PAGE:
Fewer Flowers and Increased Disease for Bees in Drought
Droughts negatively impact nature’s resources, and this creates a lack for all bee species in the affected area. The food supply that bees depend on for their survival shrinks. Plants produce less nectar and pollen, the two foods that bees need. Plants produce less flowers in drought conditions.
According to Nina Sokolov, a Ph.D. student studying bee health at the University of California, Berkeley, research shows that bees demonstrate worse symptoms of infectious diseases when they starve. Lack of quality food needed for bees to survive, and their raised vulnerability to diseases, means their overall survival rates plummet.
This affects all species of bees found in the area that is suffering from drought. Honeybees, bumblebees, carpenter bees, sweat bees, and so many other types of bees. Flowers like lilacs, poppies, sage, and buttercups reduce pollen and nectar production when there is little or no water to nourish them. Bees need quality food so they can grow and perform their daily tasks, and it helps them fight off diseases.
This 2:21-minute video by Twin States News talks about the drought crisis for bees and how it will affect us all:
Pollination is giving and receiving on both sides, as bees pollinate plants while foraging for their own food. The exchange allows both bees and plants to continue to exist. Many other types of animals are also struggling due to the drought in California and other parts of the western United States.
There are over 4,000 species of native bees in the USA. Of all the species involved in this ecosystem, only the honeybee (Apis mellifera) is non-native to North America. These bees were imported by European settlers when they arrived in North America in the 17 century. Over time, they have become vitally important as commercial crop pollinators for such crops as citrus, almonds, blueberries, and apples. Today they are considered livestock.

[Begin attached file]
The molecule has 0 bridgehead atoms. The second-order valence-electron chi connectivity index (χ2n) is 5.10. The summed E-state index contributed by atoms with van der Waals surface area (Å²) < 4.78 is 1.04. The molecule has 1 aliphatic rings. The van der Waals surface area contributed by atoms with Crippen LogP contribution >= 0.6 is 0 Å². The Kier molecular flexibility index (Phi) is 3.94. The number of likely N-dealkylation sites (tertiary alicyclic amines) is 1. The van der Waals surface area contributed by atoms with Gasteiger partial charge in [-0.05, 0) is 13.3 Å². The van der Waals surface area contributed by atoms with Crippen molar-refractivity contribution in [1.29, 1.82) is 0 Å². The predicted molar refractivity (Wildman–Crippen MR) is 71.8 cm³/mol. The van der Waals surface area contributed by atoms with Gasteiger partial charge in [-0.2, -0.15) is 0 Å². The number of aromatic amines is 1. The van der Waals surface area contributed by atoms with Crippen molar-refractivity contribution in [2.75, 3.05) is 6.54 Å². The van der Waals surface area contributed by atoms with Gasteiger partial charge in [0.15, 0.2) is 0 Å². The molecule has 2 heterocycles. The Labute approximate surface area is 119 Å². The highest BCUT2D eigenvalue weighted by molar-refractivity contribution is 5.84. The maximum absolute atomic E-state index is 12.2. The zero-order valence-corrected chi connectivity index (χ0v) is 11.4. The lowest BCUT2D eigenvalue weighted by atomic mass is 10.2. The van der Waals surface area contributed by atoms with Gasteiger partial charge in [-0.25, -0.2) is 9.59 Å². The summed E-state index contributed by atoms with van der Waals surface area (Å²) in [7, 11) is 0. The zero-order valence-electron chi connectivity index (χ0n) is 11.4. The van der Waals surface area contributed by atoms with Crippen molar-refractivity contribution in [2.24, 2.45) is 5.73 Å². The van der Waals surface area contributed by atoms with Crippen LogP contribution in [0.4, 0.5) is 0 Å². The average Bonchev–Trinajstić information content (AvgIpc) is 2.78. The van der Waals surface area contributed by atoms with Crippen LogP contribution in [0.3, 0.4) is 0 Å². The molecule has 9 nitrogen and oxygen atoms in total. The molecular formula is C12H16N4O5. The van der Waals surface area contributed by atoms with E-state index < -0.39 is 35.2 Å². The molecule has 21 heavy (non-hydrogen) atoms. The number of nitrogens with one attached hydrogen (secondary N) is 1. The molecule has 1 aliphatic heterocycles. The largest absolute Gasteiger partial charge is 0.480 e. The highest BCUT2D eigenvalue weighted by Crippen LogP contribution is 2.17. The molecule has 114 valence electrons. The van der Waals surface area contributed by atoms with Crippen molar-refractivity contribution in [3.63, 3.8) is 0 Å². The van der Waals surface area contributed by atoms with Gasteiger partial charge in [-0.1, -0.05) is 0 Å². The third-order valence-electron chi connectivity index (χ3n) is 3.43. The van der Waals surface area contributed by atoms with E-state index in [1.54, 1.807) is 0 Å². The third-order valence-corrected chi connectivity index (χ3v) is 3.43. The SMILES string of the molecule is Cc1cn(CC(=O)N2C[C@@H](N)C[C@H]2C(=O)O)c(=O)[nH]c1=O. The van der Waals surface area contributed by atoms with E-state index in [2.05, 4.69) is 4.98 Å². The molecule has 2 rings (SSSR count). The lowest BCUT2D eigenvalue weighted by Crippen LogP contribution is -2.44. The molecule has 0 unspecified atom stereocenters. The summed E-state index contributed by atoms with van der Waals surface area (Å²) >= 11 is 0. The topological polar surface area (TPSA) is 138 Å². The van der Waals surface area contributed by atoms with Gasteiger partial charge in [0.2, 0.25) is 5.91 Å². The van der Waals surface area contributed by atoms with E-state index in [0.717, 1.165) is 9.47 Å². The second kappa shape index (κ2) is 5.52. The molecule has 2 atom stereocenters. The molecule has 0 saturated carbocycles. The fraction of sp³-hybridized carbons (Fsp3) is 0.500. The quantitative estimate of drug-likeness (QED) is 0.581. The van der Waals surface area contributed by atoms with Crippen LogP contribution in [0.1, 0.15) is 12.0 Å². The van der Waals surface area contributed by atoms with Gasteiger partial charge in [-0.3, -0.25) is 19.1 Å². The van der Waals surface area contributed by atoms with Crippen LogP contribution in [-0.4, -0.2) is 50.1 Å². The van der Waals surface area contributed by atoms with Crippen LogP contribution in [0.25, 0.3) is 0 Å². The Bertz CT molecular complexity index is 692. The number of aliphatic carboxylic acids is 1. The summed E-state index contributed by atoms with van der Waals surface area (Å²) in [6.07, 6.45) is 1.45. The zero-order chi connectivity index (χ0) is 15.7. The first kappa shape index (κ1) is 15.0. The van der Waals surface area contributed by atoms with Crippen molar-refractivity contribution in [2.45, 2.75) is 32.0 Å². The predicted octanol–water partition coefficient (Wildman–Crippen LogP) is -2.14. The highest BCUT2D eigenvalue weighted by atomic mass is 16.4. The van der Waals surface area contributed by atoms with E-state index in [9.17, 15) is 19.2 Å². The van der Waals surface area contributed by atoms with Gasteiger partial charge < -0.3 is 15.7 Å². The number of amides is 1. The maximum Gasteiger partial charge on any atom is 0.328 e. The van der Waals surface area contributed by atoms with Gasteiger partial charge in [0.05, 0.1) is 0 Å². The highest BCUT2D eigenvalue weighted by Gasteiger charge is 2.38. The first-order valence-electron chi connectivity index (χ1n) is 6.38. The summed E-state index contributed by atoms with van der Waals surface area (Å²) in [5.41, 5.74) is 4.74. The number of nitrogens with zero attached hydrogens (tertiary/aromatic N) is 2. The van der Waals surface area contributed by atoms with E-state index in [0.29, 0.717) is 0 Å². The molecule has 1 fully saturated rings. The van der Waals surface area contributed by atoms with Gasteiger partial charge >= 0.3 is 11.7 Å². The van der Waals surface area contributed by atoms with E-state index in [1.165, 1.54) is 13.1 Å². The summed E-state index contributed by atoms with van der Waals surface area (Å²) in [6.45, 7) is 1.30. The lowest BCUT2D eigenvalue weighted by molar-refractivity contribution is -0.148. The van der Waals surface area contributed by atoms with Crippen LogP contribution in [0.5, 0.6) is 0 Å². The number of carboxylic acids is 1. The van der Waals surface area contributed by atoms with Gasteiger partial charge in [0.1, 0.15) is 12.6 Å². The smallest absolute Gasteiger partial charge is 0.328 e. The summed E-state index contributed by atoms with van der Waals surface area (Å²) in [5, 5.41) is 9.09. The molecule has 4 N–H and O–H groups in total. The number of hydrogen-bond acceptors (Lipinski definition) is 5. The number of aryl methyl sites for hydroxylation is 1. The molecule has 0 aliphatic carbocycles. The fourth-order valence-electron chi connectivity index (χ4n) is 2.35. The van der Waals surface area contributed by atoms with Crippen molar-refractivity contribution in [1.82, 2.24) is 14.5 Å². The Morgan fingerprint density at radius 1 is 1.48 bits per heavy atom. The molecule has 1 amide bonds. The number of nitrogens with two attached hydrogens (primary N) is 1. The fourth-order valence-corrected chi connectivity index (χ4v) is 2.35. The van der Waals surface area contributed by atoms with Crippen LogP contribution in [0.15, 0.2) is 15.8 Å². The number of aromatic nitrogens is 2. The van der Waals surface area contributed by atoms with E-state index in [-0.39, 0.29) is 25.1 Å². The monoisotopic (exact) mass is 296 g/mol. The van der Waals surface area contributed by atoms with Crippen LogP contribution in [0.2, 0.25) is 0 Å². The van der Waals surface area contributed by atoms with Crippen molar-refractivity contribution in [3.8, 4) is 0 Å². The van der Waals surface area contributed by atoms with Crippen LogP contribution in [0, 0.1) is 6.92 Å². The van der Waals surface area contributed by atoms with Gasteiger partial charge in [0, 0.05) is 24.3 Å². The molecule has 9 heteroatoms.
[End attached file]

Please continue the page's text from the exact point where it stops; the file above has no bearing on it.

Can the global honeybee population keep pace with crop pollination demands? During the past 50 years the demand for animal pollinated crops has tripled, despite huge overwintering honeybee losses every year.
There are so many native bees in the USA that not a single native flower requires a honeybee to pollinate it. Without previous population data on many of these native species of bees, it is hard to gauge how well they are doing now. The western bumblebee (Bombus occidentalis) is threatened and shows a sharp decline in its California population.
There are signs that a very dry summer lies ahead that will adversely affect native bees and honeybees. Beekeepers can give sugar water to their honeybees, but native bees will have a rough time, and many may not survive. Beekeepers should be more alert to their bees than usual and may need to start supplementing earlier in the season than they are used to. Sugar water is no substitute for nectar and pollen, so the bees themselves, as well as the honey they produce, will suffer.
Please do what you can this summer to help save the bees, all bees, both honeybees and wild bees. The best thing we can do to help is to plant plenty of nectar and pollen producing flowering forage for pollinators. This is especially useful in city and town public areas as well as private backyards, gardens, and balconies.
This goes for all parts of the USA that are experiencing extremely hot temperatures already in early summer 2021. Scorching weather, no matter which state you live in, means your local bees need flowering plants, fresh water and a helping hand in the form of vigilance and compassion.
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